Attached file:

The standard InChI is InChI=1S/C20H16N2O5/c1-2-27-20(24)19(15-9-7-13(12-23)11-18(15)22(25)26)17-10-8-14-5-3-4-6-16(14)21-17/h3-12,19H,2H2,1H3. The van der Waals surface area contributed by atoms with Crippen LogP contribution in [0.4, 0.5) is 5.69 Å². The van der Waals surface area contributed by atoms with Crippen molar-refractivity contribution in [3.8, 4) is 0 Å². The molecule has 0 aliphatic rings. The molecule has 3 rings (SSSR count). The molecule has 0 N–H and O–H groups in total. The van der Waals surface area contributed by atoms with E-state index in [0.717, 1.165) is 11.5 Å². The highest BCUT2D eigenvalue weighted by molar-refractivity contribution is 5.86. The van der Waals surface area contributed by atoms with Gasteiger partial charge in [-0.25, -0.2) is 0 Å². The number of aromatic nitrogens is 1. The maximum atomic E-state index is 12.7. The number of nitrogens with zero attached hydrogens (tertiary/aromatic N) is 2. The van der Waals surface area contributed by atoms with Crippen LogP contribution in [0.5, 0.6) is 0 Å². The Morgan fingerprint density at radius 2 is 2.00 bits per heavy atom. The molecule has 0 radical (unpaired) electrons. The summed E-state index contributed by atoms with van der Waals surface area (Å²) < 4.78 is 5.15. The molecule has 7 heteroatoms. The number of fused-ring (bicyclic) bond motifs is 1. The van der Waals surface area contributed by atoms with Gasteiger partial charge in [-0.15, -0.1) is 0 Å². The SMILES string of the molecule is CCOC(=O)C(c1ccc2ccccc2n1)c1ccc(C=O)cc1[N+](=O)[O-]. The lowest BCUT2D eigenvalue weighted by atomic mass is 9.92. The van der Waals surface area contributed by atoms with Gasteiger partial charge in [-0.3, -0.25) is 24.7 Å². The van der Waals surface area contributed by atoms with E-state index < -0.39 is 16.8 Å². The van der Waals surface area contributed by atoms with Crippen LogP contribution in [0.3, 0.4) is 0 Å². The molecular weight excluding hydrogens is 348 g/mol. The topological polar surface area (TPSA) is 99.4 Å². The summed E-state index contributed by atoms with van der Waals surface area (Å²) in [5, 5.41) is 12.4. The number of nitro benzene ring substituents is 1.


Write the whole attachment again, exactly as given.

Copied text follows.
The standard InChI is InChI=1S/C20H16N2O5/c1-2-27-20(24)19(15-9-7-13(12-23)11-18(15)22(25)26)17-10-8-14-5-3-4-6-16(14)21-17/h3-12,19H,2H2,1H3. The van der Waals surface area contributed by atoms with Crippen LogP contribution in [0.4, 0.5) is 5.69 Å². The van der Waals surface area contributed by atoms with Crippen molar-refractivity contribution in [3.8, 4) is 0 Å². The molecule has 0 aliphatic rings. The molecule has 3 rings (SSSR count). The molecule has 0 N–H and O–H groups in total. The van der Waals surface area contributed by atoms with E-state index in [0.717, 1.165) is 11.5 Å². The highest BCUT2D eigenvalue weighted by molar-refractivity contribution is 5.86. The van der Waals surface area contributed by atoms with Gasteiger partial charge in [-0.25, -0.2) is 0 Å². The number of aromatic nitrogens is 1. The maximum atomic E-state index is 12.7. The number of nitrogens with zero attached hydrogens (tertiary/aromatic N) is 2. The van der Waals surface area contributed by atoms with Crippen LogP contribution in [0.5, 0.6) is 0 Å². The Morgan fingerprint density at radius 2 is 2.00 bits per heavy atom. The molecule has 0 radical (unpaired) electrons. The summed E-state index contributed by atoms with van der Waals surface area (Å²) < 4.78 is 5.15. The molecule has 7 heteroatoms. The number of fused-ring (bicyclic) bond motifs is 1. The van der Waals surface area contributed by atoms with Gasteiger partial charge in [-0.15, -0.1) is 0 Å². The SMILES string of the molecule is CCOC(=O)C(c1ccc2ccccc2n1)c1ccc(C=O)cc1[N+](=O)[O-]. The lowest BCUT2D eigenvalue weighted by atomic mass is 9.92. The van der Waals surface area contributed by atoms with Gasteiger partial charge in [-0.3, -0.25) is 24.7 Å². The van der Waals surface area contributed by atoms with E-state index < -0.39 is 16.8 Å². The van der Waals surface area contributed by atoms with Crippen LogP contribution in [0.3, 0.4) is 0 Å². The molecular weight excluding hydrogens is 348 g/mol. The topological polar surface area (TPSA) is 99.4 Å². The summed E-state index contributed by atoms with van der Waals surface area (Å²) in [5, 5.41) is 12.4. The number of nitro benzene ring substituents is 1.